a1 Department of Materials Science and Engineering, Drexel University, Philadelphia, Pennsylvania 19104
In this work, instrumented nanoindentation experiments with two spherical tips with radii of 13.5 and 1 μm were used to explore the deformation behavior of ZnO single crystals with two orientations, C (basal) and A (prism). By converting the nanoindentation load–displacement data to stress–strain curves, we show that the main reason the hardening rates are higher for the C plane than they are for the A plane is the activation of dislocations—with widely different flow stresses—on different sets of slip planes. For the former, glide occurs on basal planes as well as pyramidal planes; for the latter, glide occurs predominantly on basal planes. The C plane is roughly twice as hard as the A plane, probably due to the orientation of basal planes with respect to the indentation axis. A Weibull statistical analysis of the pop-in stresses indicates that the inherent defect concentration at or near the surface is the main factor for the initiation of plastic deformation. The strain energy released when the pop-ins occur determines their extent. The elastic moduli values, determined by Berkovich nanoindentation, are 135 ± 3 GPa and 144 ± 4 GPa for the C and A planes, respectively. In the C orientation repeated indentations to the same stress result in fully reversible hysteretic loops that are attributed to the formation of incipient kink bands.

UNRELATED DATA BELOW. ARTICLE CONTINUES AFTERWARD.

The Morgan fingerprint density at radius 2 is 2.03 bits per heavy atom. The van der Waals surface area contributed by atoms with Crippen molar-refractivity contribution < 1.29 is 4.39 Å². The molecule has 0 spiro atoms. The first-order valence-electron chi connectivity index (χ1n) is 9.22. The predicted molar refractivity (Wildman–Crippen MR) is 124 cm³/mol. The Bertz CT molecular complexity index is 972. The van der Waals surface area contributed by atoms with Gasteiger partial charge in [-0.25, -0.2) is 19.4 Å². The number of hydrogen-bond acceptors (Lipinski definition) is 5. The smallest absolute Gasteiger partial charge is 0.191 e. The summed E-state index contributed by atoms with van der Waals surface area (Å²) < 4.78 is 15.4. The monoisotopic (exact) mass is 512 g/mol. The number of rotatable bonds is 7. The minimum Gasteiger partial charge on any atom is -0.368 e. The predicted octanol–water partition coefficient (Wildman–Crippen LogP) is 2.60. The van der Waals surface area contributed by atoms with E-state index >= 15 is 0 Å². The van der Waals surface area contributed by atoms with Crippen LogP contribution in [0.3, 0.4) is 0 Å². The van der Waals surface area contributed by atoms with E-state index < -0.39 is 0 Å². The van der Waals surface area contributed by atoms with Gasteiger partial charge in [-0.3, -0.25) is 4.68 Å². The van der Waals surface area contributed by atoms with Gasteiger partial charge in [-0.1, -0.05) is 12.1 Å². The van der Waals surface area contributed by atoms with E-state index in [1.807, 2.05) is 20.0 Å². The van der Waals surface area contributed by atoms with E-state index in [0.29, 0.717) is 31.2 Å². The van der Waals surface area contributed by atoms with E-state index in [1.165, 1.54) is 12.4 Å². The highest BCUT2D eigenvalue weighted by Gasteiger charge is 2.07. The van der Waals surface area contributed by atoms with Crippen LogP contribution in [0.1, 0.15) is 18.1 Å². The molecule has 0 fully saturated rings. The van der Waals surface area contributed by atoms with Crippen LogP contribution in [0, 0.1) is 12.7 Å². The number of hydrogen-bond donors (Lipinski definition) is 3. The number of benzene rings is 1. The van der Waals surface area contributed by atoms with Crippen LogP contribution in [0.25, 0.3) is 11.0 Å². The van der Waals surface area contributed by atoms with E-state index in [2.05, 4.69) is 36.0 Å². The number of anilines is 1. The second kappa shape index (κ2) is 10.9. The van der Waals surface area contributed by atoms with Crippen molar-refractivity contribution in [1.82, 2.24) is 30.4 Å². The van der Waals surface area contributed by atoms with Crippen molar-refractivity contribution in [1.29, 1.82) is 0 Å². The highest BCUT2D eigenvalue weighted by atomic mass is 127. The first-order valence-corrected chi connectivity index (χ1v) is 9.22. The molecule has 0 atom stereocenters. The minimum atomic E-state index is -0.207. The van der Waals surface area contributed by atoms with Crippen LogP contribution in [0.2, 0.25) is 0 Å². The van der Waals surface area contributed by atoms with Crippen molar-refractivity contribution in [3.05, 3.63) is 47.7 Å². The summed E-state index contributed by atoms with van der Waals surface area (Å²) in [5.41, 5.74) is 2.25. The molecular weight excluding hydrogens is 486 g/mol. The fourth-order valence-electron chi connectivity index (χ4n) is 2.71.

(Received January 3 2007)
(Accepted April 6 2007)